“I belong to that great fraternity whose members garden for love,” the eminent Southern garden writer Elizabeth Lawrence wrote in 1981. “They are called Brothers of the Spade” – a term first used in the 1700s by the great British plant collector Peter Collinson.
“Some own estates, some are directors of botanic gardens, and some have only small back yards,” Lawrence continued, but all are “amateurs in the true sense of the word – they garden for love.” (The Latin root of amateur is amare, to love.)
Together these garden lovers “keep in cultivation many a valuable plant that would otherwise be lost. Among them they preserve a reservoir of plants that could never be collected in any one place, even an institution, for the preservation of plants depends upon individual efforts, and it is only in private gardens, in lonely farm yards, and around deserted houses that certain plants no longer in the trade are found.”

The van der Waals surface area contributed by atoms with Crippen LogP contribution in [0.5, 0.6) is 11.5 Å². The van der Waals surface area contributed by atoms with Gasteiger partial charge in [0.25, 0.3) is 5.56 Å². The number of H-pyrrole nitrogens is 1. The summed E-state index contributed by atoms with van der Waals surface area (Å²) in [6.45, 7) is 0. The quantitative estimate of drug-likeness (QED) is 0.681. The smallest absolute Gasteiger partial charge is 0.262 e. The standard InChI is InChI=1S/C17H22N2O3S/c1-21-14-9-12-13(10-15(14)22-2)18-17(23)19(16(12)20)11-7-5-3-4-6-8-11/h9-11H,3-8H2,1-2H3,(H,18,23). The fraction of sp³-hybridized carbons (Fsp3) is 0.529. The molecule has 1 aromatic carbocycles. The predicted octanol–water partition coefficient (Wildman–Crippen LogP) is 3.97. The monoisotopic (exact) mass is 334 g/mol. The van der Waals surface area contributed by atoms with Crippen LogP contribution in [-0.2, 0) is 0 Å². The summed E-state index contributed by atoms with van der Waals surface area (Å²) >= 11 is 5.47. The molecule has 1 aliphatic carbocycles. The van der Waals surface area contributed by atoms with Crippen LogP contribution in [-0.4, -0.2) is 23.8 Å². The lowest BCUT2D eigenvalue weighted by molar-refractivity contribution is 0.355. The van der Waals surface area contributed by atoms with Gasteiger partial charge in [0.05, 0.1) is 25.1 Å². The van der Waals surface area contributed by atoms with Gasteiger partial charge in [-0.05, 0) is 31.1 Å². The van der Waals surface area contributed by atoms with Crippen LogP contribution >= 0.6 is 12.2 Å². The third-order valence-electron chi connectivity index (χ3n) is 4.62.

Are you gardening for love? Are you nurturing plants in your garden that have all but disappeared everywhere else? If so, you’re one of us, and we’re proud to be gardening alongside you in the immortal Fellowship of the Spade!